I’ve noted I try not to make this project all nostalgia. I relisten to everything. I try not to let my memories steer things. And I can firmly defend this next pick without nostalgia. But yeah, I definitely picture happy memories as I listen to this song. Images of walking around downtown Chicago have to filter up. I feel empowered listening to this song. Which is the point. Though I don’t think it was meant to empower a burly comic nerd.
5 KT Tunstall- Suddenly I See. This song came during a genuinely great time for singer-songwriters like Tunstall and though she only had a brief glimmer with only one more song I remember (which I’ll get to next entry), she was the real deal. It’s a fantastically written song about being inspired by a powerful woman. It’s got a great bluesy feel with her guitar work really driving this song. Her vocals are superb. But I noted that I, not the target audience, still big time got the effect of wanting to do and be more. That’s where music breaks down barriers and conveys feeling. It’s a great thing that I felt this. This became an anthem and it deserved it.
Context is everything. 2006 was junior/senior year of college. Looking forward was a big thing for me. I was ready to start my career. The idea of having fun, going to bars, and partying was never going to be a thing. Except it was. But the point is I was ready to be an adult. I was ready to start my life. We will cover how that crashed and burned next year but for now, a meditation.
4 The Raconteurs- Steady, As She Goes. A song about settling down and how that won’t go smoothly kinda had to be here. And what a cool song this is. Because in a moment of crushing heteronomativity, I love that there was a song about how hard the pressure is to live the life everyone tells you to live. It’s my life, sure, but I actually wanted it. I’ve seen people utterly lose their minds trying to live this. This is exactly how I imagine their minds sound. And it’s a killer sounding song with Jack White’s vocals driving the song. It’s weird, funky, and vibrant.
It’s weird how much I was at an angle with the year end 100. A couple of songs from 2005 cracked the list this year. Several artists make this list but with different songs. A couple cracked honorable mention status. But largely everything was fine to really pretty awful. The Pussycat Dolls sampling ELO for an atrocity using censored profanity won’t do. But I do have one song from the year end list. It ranked high there. It does so here too.
3 Gnarls Barkley- Crazy. Some songs are just cool. This is cool. It uses a sample from a Spaghetti Western after all! It’s definitely a modern song in the production but this feels like it could have been a lost 60s soul track with the sample and those perfect vocals from Cee-Lo Green. It also doesn’t hurt to have a clear concept every person on Earth can relate to, feeling lost and confused. It’s sort of exactly the song we needed for that feeling. It’s timeless.
I don’t plan the segues to be this easy and in fact they never are. But Ian Fleming nailed timeless cool when he created James Bond. 2006 proved that with the decidedly faithful Casino Royale. It took Bond back to his roots and kicked off Daniel Craig’s tenure as the truest to Fleming’s Bond yet. Casino Royale is a great, thrilling action movie and neck and neck with Skyfall for my favorite Bond movie. And yes, that includes the theme.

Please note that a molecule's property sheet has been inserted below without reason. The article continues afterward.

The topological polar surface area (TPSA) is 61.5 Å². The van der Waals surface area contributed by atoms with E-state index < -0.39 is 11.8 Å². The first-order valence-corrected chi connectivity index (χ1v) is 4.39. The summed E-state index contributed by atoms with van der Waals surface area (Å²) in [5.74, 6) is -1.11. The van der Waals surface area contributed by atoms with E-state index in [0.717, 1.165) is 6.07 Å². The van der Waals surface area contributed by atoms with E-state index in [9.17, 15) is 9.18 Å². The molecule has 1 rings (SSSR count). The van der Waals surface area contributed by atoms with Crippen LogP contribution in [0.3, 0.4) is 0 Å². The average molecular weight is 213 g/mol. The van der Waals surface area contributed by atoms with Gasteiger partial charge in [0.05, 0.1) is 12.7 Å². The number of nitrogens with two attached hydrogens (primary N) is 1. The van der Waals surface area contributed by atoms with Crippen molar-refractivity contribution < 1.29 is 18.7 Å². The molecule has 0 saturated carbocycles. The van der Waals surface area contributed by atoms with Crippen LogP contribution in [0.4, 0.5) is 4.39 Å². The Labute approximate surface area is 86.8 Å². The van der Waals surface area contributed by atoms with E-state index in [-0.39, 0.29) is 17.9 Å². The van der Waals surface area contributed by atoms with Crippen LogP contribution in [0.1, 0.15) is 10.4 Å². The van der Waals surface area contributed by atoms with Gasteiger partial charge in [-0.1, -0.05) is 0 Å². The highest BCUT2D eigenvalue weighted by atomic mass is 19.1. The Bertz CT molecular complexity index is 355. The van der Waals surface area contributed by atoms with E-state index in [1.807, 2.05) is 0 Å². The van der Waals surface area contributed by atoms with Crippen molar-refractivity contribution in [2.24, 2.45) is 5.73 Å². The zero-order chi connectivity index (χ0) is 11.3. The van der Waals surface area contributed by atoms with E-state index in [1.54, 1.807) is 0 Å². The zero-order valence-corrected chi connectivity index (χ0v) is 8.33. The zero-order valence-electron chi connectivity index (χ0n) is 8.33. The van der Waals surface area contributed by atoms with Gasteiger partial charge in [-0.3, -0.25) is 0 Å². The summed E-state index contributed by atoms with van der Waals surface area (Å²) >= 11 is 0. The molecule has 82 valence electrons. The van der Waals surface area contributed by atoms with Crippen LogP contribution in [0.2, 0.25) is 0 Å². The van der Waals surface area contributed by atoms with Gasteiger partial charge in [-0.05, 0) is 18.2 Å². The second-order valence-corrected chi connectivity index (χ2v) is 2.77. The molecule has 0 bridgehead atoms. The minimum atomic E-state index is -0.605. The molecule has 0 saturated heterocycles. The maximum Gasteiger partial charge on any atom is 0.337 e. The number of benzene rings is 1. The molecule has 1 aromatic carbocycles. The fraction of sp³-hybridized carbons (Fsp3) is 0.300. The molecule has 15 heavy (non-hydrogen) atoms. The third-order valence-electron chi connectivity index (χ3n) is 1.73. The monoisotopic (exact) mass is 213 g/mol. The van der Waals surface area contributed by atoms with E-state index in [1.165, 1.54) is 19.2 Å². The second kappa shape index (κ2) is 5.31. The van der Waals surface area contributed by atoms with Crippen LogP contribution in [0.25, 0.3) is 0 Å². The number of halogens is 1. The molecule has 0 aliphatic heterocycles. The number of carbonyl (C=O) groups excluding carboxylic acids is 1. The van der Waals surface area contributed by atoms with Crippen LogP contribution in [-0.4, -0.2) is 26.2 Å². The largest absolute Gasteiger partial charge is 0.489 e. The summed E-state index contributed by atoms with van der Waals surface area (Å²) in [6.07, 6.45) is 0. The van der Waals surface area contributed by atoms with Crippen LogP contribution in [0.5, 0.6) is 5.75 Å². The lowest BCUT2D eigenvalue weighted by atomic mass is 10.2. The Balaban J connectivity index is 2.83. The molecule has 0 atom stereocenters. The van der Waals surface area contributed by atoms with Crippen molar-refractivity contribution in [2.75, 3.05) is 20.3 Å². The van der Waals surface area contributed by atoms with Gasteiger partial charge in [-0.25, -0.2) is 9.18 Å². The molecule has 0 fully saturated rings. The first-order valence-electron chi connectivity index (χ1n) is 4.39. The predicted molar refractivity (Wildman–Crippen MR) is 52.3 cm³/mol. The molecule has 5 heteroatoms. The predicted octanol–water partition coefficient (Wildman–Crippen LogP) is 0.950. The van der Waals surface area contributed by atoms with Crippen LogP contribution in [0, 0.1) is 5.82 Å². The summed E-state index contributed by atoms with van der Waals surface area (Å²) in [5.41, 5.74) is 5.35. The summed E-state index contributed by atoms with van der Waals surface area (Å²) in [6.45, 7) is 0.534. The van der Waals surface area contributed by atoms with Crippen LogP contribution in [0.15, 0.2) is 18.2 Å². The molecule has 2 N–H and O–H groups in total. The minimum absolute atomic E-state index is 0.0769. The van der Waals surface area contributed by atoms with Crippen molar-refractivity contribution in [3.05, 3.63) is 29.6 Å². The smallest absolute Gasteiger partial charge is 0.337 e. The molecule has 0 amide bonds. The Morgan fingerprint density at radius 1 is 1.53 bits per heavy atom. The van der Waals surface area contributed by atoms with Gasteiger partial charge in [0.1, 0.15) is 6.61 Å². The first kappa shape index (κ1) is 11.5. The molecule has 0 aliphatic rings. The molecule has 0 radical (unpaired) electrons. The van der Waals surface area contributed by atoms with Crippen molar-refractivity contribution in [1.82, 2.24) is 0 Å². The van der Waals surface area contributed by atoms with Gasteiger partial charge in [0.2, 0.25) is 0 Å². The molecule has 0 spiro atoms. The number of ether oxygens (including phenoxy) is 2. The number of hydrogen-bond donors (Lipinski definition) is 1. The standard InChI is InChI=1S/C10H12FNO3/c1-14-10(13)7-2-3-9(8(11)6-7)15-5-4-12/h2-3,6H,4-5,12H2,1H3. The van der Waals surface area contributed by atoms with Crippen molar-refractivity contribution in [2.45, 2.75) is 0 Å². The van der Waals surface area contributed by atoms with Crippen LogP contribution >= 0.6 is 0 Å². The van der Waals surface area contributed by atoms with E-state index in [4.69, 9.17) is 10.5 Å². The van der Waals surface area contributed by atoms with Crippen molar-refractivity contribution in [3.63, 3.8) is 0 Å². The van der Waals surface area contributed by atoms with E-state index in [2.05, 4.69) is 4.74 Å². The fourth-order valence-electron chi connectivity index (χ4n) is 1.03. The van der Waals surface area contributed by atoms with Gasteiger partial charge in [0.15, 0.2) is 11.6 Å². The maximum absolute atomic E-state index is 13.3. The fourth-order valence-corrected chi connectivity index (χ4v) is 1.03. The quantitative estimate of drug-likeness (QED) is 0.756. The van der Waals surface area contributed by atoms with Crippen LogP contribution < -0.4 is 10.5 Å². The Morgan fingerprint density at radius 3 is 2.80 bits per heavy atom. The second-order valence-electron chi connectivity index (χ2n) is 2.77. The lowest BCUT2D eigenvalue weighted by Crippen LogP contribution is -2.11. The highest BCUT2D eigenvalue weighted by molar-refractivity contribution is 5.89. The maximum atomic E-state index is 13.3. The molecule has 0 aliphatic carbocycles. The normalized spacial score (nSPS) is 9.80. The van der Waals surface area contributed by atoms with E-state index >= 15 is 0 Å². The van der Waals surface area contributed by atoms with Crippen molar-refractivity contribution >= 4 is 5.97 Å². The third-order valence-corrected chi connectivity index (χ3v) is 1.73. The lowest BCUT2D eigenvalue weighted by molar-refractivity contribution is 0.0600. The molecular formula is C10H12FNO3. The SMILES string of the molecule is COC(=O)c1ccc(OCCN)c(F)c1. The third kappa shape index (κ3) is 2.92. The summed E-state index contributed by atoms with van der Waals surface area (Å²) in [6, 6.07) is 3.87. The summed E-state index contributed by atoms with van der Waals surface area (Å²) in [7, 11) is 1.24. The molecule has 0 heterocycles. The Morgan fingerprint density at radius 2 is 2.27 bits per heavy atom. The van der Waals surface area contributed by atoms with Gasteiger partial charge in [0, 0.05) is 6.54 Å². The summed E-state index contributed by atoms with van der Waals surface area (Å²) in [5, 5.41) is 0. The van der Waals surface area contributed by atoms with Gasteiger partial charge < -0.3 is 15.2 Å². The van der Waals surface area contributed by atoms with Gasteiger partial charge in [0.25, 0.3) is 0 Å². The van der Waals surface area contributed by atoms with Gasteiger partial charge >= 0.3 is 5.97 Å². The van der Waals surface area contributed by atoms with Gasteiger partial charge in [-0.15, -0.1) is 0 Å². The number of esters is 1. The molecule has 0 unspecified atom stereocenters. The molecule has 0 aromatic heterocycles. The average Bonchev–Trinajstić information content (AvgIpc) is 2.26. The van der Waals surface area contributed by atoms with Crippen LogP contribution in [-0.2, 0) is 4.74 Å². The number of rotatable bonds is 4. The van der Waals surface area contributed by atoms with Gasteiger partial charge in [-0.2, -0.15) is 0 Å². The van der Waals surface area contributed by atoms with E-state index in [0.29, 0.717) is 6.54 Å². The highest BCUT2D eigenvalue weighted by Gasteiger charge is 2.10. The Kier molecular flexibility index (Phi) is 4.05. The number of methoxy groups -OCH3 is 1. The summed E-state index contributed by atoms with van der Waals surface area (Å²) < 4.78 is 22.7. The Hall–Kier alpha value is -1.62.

2 Chris Cornell- You Know My Name. The 1-2 punch of the brutal cold opening leading into this vintage Bond theme was the best way to start the Craig era. This is my favorite Bond theme by far, a brilliant collaboration by the severely underrated David Arnold and the legendary Cornell. I love that it’s not trying to be anything new or modern but embraces the big sound of the Bond theme. Cornell goes higher than he usually does and runs from his traditionally dark, low sound. This is a loud, thunderous song. There’s a lot of bass and guitar but a full orchestra too. Lyrically, it’s a genius look at the entire franchise and how the core never changes. Bond is classic and the song honors that.
In 2007, Maroon 5 released the hit song Makes Me Wonder. It’s a song with a supposed double meaning. On one level it’s another “we’re so bad for each other but we have great sex” song from a group that would drain this well dry over the next 15 years. On the other, it’s using that metaphor for how people felt about the Bush administration, how they abused the public’s trust. And I’m calling bullshit on that. Even if that was the intent, the way it’s played as subtext speaks to how Maroon 5 is one of the least important bands ever to be that big. Levine said he didn’t want to be preachy. Well, you have to be. And what really annoys me is one year earlier, we had a song that showed exactly how to do this.
1 Keane- Is It Any Wonder? In my opinion, this is the defining statement on what it felt like to live through the War on Terror and how it radicalized a number of us. Too often, the discourse is on the idea that people should have known better to buy into propaganda. This is a song about realizing you’ve been lied to and how frustrating that is. It’s a very direct song about those emotions. There’s not a trace of metaphor in it. The band themselves said they were trying to get to a personal level and I think that’s why I still play this song when much of the other anti-war art feels dated. But even putting the meaning aside, this is a great sounding song. It’s very U2 in their best years in feel. There’s both a techno energy in the production and good rock principles. It’s a potent, driving track.
Next: A wild blend in 2007